Effects of effluent contaminated river water on testicular histology of mice

Mature male mice were used to study the possible effects of effluent contaminated river water on reproduction using testicular histopathology. Freshly collected contaminated river water was supplied to the caged mice daily ad libitum. The mice were serially euthanized and testicles obtained for histology. The testes showed vacuolation and sloughing of seminiferous epithelium; this finding confirms that effluent contaminated river water contains levels of toxins sufficient enough to cause reproductive problems

Detection and enumeration of Coliforms and Escherichia coli in water

Water samples from eighteen different sources in Nairobi were analyzed for coliform and E. coli content using three microbiological techniques, namely: Multiple tube or Most Probable Number (MPN) technique, Defined Substrate Technique (DST) or Colilert technique and Petrifilm(TM) Plate Count Techniques. All the three techniques detected coliforms in water samples contaminated by these organisms. However, the Colilert and Petrifilm Plate techniques were superior to the multiple tube technique in differential detection and enumeration of coliforms and E. coli.

Toxin production and antimicrobial resistance of escherichia coli river water isolates

To establish the types of E. coli isolates that are found in river water around Nairobi and to assess the potential risk of use of this water to human health. Design: Multiple stratified sampling was carried out. Surface sampling was used in the entire study. Setting: The study was carried out on river waters surrounding Nairobi, Kenya. Subjects: Forty Escherichia coli strains isolated from river water. Main outcome measures: Serotyping, toxin gene tests and susceptibility to tetracyclines, ampicillin, chloramphenicol and kanamycin were analysed.

Ecology of increasing disease, population growth, and environmental degradation.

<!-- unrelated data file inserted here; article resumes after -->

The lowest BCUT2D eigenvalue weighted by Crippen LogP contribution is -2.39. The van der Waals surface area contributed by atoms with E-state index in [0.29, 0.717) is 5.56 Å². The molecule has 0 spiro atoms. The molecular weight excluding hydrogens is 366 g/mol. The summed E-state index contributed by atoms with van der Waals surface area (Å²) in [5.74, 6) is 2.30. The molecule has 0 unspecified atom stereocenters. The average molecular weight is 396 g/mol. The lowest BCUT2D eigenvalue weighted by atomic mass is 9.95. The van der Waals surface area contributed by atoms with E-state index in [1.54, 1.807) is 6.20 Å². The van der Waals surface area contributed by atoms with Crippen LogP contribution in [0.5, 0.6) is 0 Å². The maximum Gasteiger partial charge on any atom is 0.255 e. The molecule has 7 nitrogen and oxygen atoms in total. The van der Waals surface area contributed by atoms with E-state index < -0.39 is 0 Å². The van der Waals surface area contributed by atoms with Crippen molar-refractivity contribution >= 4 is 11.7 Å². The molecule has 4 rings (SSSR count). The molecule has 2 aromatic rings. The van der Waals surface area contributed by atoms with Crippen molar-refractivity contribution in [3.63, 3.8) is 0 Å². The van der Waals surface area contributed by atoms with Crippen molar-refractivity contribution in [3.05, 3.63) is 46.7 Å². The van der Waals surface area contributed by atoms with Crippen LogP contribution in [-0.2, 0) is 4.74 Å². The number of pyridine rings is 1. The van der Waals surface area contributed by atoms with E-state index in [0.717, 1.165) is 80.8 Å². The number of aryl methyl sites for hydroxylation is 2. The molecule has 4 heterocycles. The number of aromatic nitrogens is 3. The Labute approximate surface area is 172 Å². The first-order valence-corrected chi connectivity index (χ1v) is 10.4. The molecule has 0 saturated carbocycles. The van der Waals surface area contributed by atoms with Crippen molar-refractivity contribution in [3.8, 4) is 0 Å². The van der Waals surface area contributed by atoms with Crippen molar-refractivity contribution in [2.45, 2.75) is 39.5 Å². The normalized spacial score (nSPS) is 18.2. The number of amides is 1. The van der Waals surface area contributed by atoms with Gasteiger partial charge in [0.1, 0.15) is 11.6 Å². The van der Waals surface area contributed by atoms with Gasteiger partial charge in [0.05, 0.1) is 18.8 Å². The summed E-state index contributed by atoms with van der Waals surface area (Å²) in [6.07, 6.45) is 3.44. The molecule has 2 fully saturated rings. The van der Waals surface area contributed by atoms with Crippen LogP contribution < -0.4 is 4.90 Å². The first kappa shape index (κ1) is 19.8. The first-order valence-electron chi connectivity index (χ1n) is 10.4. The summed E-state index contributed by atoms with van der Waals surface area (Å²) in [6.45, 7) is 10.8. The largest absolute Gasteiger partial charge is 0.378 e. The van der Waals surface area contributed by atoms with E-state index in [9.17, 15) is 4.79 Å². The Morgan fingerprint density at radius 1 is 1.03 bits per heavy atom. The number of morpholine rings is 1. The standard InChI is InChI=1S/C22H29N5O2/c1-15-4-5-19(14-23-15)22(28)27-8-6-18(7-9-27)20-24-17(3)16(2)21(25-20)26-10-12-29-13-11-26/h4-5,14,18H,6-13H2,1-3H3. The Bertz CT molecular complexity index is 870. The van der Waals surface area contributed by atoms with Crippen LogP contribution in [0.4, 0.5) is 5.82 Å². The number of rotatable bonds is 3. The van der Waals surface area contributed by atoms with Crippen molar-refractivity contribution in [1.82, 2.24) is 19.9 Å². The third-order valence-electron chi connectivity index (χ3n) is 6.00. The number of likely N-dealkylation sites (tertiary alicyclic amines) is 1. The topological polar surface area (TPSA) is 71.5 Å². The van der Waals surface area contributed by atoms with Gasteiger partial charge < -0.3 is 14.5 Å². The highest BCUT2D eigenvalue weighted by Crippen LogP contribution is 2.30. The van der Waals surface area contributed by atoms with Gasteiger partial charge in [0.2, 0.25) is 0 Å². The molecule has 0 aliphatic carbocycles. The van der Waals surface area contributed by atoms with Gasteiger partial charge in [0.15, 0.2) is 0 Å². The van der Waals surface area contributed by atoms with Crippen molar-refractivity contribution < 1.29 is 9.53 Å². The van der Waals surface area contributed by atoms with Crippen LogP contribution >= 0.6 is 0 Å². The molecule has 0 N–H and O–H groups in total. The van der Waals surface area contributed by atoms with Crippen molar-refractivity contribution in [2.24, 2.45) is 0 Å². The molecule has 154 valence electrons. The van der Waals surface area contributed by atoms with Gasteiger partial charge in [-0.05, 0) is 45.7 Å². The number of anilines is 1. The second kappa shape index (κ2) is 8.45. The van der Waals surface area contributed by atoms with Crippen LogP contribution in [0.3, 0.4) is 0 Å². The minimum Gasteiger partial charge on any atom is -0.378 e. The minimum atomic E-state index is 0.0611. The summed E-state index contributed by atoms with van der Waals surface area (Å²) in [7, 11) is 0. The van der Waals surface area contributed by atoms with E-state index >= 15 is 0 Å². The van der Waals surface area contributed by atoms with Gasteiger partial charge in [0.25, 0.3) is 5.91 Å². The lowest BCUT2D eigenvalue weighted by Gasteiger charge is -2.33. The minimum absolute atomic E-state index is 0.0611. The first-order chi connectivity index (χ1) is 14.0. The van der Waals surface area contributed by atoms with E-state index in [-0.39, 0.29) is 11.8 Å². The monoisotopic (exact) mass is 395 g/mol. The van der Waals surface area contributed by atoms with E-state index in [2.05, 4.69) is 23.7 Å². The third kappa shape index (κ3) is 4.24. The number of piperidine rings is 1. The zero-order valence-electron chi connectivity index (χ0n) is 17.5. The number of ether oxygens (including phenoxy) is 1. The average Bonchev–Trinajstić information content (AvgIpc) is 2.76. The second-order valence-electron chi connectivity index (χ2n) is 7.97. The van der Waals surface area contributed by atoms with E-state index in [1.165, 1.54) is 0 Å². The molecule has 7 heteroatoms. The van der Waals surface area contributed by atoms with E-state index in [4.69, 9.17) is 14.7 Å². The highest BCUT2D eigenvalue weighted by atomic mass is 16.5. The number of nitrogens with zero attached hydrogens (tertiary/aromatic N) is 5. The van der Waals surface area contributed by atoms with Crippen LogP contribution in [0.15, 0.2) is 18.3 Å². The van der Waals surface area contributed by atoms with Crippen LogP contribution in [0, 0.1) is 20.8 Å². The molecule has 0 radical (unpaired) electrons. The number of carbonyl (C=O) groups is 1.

The World Health Organization (WHO) and other organizations report that the prevalence of human diseases during the past decade is rapidly increasing. Population growth and the pollution of water, air, and soil are contributing to the increasing number of human diseases worldwide. Currently an estimated 40% of world deaths are due to environmental degradation. The ecology of increasing diseases has complex factors of environmental degradation, population growth, and the current malnutrition of about 3.7 billion people in the world


severe acute livestock poisoning by borehole water in Marsabit district, Kenya: A case study.

This article report on an outbreak of acute livestock poisoning by bore hole water that occurred at Kargi in Marsabit District, Kenya in 2000. The borehole had been out of use for 3 years and after its was rehabi Iitation, 7,000 died within a day after drinking the water. The most affected were shoats, cattle, camels and dogs with moralities of up to 90%. Donkeys and humans were only mildly affected with no deaths reported. Clinical signs occurred within Ihr after drinking the water.

Assessment of bacteriological and physico-chemical qualities of stand-pipe drinking water stored in Huruma food Kiosks of Nairobi